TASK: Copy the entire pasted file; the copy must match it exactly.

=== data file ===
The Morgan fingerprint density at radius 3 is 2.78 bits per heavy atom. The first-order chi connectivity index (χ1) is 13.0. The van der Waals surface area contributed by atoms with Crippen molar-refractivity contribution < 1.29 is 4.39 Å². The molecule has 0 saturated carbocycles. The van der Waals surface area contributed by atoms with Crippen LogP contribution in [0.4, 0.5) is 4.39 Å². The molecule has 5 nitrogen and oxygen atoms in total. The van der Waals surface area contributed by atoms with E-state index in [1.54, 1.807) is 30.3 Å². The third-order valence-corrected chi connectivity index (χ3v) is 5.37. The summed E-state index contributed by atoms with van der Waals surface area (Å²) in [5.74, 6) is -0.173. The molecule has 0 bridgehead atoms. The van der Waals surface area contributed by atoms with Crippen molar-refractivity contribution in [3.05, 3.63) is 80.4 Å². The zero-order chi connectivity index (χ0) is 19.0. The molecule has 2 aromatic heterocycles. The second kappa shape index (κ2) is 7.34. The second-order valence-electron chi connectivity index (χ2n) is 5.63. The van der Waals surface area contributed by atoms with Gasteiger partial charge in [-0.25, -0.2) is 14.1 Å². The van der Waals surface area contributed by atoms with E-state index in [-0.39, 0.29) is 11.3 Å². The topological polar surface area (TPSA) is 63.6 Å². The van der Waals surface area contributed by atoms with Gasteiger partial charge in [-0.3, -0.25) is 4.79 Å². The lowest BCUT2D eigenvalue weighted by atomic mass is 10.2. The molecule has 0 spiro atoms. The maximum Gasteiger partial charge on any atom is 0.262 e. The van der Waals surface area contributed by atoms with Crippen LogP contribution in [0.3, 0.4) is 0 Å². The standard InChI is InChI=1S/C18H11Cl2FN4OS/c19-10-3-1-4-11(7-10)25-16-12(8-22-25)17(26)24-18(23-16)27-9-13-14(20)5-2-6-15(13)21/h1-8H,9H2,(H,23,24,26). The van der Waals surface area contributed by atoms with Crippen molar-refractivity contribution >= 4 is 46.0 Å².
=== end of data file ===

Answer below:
The Morgan fingerprint density at radius 3 is 2.78 bits per heavy atom. The first-order chi connectivity index (χ1) is 13.0. The van der Waals surface area contributed by atoms with Crippen molar-refractivity contribution < 1.29 is 4.39 Å². The molecule has 0 saturated carbocycles. The van der Waals surface area contributed by atoms with Crippen LogP contribution in [0.4, 0.5) is 4.39 Å². The molecule has 5 nitrogen and oxygen atoms in total. The van der Waals surface area contributed by atoms with E-state index in [1.54, 1.807) is 30.3 Å². The third-order valence-corrected chi connectivity index (χ3v) is 5.37. The summed E-state index contributed by atoms with van der Waals surface area (Å²) in [5.74, 6) is -0.173. The molecule has 0 bridgehead atoms. The van der Waals surface area contributed by atoms with Crippen molar-refractivity contribution in [3.05, 3.63) is 80.4 Å². The zero-order chi connectivity index (χ0) is 19.0. The molecule has 2 aromatic heterocycles. The second kappa shape index (κ2) is 7.34. The second-order valence-electron chi connectivity index (χ2n) is 5.63. The van der Waals surface area contributed by atoms with Gasteiger partial charge in [-0.25, -0.2) is 14.1 Å². The van der Waals surface area contributed by atoms with E-state index in [-0.39, 0.29) is 11.3 Å². The topological polar surface area (TPSA) is 63.6 Å². The van der Waals surface area contributed by atoms with Gasteiger partial charge in [-0.3, -0.25) is 4.79 Å². The lowest BCUT2D eigenvalue weighted by atomic mass is 10.2. The molecule has 0 spiro atoms. The maximum Gasteiger partial charge on any atom is 0.262 e. The van der Waals surface area contributed by atoms with Crippen LogP contribution in [0.3, 0.4) is 0 Å². The standard InChI is InChI=1S/C18H11Cl2FN4OS/c19-10-3-1-4-11(7-10)25-16-12(8-22-25)17(26)24-18(23-16)27-9-13-14(20)5-2-6-15(13)21/h1-8H,9H2,(H,23,24,26). The van der Waals surface area contributed by atoms with Crippen molar-refractivity contribution >= 4 is 46.0 Å².